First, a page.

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News & Media

Latest ITER Newsline

  • Contract management | E-procurement helps to simplify and streamline

    The Procurement & Contracts Division at the ITER Organization is rolling out a new e-procurement tool that will simplify and streamline contract management [...]

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  • Cooling water plant | Partners work in lockstep to keep ITER cool

    Much of the cooling water plant is now ready for commissioning, thanks to a well-executed plan and close coordination among partners. 'Sooner or later, all heat [...]

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  • American Physical Society | Alberto Loarte elected Fellow

    Alberto Loarte, head of the ITER Science Division, has been elected as a Fellow of the American Physical Society (APS). Loarte was nominated by the APS Division [...]

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  • Fusion events | Bringing power to the people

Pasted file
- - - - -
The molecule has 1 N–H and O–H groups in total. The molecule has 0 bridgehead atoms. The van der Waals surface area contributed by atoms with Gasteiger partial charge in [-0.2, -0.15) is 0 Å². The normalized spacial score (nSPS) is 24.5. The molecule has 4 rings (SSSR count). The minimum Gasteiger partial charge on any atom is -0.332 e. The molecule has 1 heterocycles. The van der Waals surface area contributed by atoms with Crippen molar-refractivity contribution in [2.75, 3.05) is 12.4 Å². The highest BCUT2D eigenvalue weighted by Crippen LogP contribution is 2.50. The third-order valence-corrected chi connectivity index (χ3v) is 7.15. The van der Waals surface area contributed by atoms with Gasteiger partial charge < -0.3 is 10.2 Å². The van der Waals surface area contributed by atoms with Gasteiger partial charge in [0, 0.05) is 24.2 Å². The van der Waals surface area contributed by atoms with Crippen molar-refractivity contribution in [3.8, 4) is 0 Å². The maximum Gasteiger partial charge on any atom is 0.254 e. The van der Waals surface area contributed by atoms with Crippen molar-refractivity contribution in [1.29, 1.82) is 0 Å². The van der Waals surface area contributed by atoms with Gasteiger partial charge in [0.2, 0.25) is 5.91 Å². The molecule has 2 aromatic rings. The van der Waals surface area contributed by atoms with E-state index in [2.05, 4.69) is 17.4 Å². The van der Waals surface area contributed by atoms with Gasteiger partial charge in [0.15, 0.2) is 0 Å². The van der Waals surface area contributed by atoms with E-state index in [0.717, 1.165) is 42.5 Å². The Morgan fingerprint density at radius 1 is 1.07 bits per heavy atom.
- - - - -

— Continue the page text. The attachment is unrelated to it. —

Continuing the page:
In tandem with the annual Fête de la Science, a French exhibition on the sciences, the European research consortium EUROfusion is premiering a new travelling ex [...]

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  • Fusion world | Stellarators "an option" for future power plants

    In the history of magnetic fusion, the photo is iconic. A smiling, bespectacled middle-aged man stands next to a strange contraption sitting on a makeshift wood [...]

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Of Interest

See archived entries

Image of the week

Moving into place

The two quench tanks that were sitting in the holding area on the edge of the ITER premises near the car park moved onto the ITER platform today.

 (Click to view larger version...)
A remotely handled self-propelled modular transporter with 18 independently manoeuvrable axles took one tank to its final destination just outside the cryoplant building. The second tank, already transferred onto the platform, will join its twin later this week.

 (Click to view larger version...)
With their dimensions of 35 metres in length and almost five metres in diameter, and weighing 163 tonnes each, the twin tanks are among the largest components of the cryoplant. They are integral parts of the cryogenic system, designed to hold helium from the Tokamak's magnetic system in case of a sudden loss of superconductivity (a quench).


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